To help plants and wildlife, refuge staff uses a variety of habitat management techniques to maintain, recover or enhance plant and wildlife values. Refuge staff carefully considers any management techniques and employ them in varying degrees according to the situation.
A pump station, pipeline, and water control structures were constructed from 1958–62 to bring irrigation return water from Muddy Creek, about 15 miles to the west, to the Benton Lake Refuge to augment natural run-off. Water management at Benton Lake Refuge, since the Muddy Creek pumping system was developed, has sought to consistently flood wetland pools each year to provide breeding and migration habitat for waterfowl. Recently, however, a new management plan has been completed for the refuge that will introduce more drying to the wetland units to reduce contaminants and invasive wetland plants as well as stimulate wetland productivity. Managing water at the refuge is complex because of the unpredictability of the timing and volume of inflows from natural runoff and the inability to drain most units. Over the last 40 years, natural run-off has varied between 0 and 19,000 acre-feet. The amount of water pumped is decided annually and is governed, in part, by natural runoff received that year, refuge habitat and wildlife objectives, the timing and amount of flows in Muddy Creek due to management by Greenfields Irrigation District and availability of money in the refuge budget for electricity to run the pumps. In addition to water management, refuge staff may utilize other management techniques such as prescribed fire, haying, grazing, discing and herbicides to manage upland and wetland habitat. Prescribed fire has been used regularly on the refuge. Since 2004, the refuge has burned an average of 2,000 acres per year. In the recent past, haying has also been used to a limited extent on tame grass fields. Cooperative farming and grazing have not been used on the refuge recently, but may be used in the future.Standardized wildlife surveys and vegetation surveys are conducted throughout the year to inventory populations and document habitat use. Refuge units are evaluated by how well they met habitat and wildlife use objectives.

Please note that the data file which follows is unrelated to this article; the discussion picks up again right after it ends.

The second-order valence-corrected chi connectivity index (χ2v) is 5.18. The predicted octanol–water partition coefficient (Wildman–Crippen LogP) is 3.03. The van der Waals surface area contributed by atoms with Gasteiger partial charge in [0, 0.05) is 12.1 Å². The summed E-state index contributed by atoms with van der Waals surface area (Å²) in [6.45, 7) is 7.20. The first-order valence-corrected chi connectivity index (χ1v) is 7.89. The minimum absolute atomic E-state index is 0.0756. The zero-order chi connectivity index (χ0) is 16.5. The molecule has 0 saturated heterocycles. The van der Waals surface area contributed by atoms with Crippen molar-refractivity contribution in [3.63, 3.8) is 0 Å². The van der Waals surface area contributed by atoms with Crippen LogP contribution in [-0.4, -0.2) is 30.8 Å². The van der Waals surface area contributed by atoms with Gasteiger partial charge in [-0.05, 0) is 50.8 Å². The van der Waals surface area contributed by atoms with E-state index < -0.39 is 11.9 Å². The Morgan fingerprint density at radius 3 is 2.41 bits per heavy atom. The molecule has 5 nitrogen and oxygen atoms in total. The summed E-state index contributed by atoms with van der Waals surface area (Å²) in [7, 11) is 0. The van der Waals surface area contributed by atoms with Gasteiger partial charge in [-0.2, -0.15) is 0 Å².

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Sharp-tailed Grouse mating season occurs from late March to late May. More than 50 birds have been seen on the refuge participating in their mating dance.